Re: “It goes cold on me every time.” I think that’s one of the hidden benefits to this challenge. I used to get scared when my story would “go cold on me.” Now, I just sort of expect that it will, and I just deal with it. Like Tim, I go back and re-read some of my earlier stuff and just plunge back in.

  9. Jennifer Says:

    Ugh–I’m all caught up now and will have to wait! 🙂

    I can understand why it would be important to know whether what you’re writing is a serial versus a novel. In one way I feel like I’m going about things “wrong” by not knowing what I’m writing. I post “installments,” without knowing if they’re actual chapters or not. I feel I won’t know until I’m done the first draft.

    I’m utterly impressed that you’re managing all of these separate strands of story without knowing how they’re interwoven or where they will lead. I’m writing, essentially, a single-thread story, and that is difficult enough. This is really good work, and I’m excited to see how it develops.

  10. Timothy Hallinan Says:

    Cynthia —

    Annie Dillard once said that writing a novel is like taming a lion: the longer you stay out of the cage, the fiercer the beast is. The longer I’m away from a manuscript, the harder it is for me to get it to room temperature, not to mention 98.6.

    That’s why I write daily — but NOT this project. The way my life is now, I go four to five days between the times I pick this up, and that’s really hard for me. I don’t have one word of the next chapter, which I can blame on a million things, including a full day in the air and the schedule at this wonderful event in Florida.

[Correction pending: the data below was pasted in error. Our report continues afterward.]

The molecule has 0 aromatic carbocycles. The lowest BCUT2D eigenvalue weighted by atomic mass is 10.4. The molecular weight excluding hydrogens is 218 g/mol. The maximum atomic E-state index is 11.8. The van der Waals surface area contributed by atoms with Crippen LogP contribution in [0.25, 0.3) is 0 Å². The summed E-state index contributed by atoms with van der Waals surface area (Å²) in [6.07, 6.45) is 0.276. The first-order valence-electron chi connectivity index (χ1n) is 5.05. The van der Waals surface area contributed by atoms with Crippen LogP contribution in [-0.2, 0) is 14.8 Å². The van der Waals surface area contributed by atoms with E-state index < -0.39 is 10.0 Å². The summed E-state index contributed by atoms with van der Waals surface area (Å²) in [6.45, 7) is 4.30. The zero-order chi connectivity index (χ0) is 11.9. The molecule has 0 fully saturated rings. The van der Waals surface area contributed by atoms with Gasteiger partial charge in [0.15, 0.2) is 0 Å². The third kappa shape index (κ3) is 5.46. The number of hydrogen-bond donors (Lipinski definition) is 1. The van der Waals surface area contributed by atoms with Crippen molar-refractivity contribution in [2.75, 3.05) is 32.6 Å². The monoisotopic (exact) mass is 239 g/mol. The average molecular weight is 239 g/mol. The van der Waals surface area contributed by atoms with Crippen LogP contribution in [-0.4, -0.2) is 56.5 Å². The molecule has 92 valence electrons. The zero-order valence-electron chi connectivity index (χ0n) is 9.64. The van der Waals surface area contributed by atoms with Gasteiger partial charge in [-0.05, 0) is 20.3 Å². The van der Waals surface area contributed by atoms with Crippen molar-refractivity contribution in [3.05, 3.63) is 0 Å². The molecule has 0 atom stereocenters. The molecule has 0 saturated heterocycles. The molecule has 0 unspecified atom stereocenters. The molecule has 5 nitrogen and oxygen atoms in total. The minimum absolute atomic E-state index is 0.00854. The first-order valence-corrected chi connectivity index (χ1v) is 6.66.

I’ve already got the heebie-jeebies about jumping back into it. Maybe on the plane(s) tomorrow.

    I’m really happy to hear you say that the DC is helping you to deal with the problem. It’s certainly true that learning you can surmount a problem tends to minimize it.

    And I don’t mean to bitch so much about what I’m writing. I actually do enjoy it, but I’m not sure what it is I’m actually doing. It’s an odd form.

  11. Timothy Hallinan Says:

    Jennifer —

    I think your story is proceeding very well, and not knowing where I’m going is standard operating procedure for me. I’ve become very comfortable with it; in fact, I get really bored when I know too much about where I’m going.

    There are a lot of threads in COUNTERCLOCKWISE because there are a lot of characters, and each of them has a thread that I could choose to follow. All I know at this point is that we’ll follow Laura’s thread all the way through, and that next up it’s Talley’s wife’s turn. And I’ve been thinking about that gold record — the band (Goths to the Flame) whose name was on the label should also come under some scrutiny. And I have a hilarious idea about who they are.